Sure, backyard chickens are lovable. But a recent report by the Centers for Disease Control and Prevention is recommending you treat your poultry with a little less affection.

Diseases linked to snuggling fowl are on the rise, prompting the CDC to warn against kissing chickens.

Chickens are chic in some Colorado Springs neighborhoods. The city has long allowed a flock of up to 10 of the fowl in urban yards.

But risks accompany the birds.

According to a recent update, as of August, 1,003 people have been infected with salmonella in 49 states, including Colorado. Of those, 605 have been hospitalized — 23% of them age 5 or younger — and two people have died, one in Texas and another in Ohio.

Most of those who fell ill were in contact with chicks or ducklings, evidence showed.

Children and elderly people are particularly susceptible to infectious diseases.

The CDC recommends: Always wash your hands with soap after interacting with poultry. Don’t bring live poultry into your house, and set aside a pair of shoes to keep outside so you don’t carry chicken contaminants into the house.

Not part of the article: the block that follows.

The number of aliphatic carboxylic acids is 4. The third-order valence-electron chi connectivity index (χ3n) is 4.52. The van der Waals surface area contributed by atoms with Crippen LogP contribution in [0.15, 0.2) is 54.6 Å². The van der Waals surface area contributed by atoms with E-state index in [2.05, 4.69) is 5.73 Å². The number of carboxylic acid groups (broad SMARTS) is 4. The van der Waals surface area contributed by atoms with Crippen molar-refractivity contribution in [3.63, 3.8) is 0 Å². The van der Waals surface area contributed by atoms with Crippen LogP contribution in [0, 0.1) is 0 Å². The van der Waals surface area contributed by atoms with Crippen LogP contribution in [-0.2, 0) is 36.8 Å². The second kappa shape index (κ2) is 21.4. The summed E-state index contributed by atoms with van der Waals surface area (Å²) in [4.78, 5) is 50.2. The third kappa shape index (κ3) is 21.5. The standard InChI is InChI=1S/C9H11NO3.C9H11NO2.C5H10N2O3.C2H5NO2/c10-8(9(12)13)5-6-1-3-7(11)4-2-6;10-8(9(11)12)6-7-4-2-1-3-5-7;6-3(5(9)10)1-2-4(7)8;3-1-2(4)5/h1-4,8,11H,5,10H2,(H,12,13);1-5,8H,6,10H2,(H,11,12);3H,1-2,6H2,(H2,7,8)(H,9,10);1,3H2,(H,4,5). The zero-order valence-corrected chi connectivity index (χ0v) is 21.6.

And, of course: “Don’t kiss backyard poultry or snuggle them and then touch your face or mouth.”

Those chicks look cute, but play it safe. Salmonella infection leads to fever, stomach cramps and diarrhea.

Terry is a journalist and social media manager for The Gazette. He's a graduate of the University of Denver, loves the Denver Broncos, and is a member of the Television Critics Association and Broadcast Television Journalists Association.

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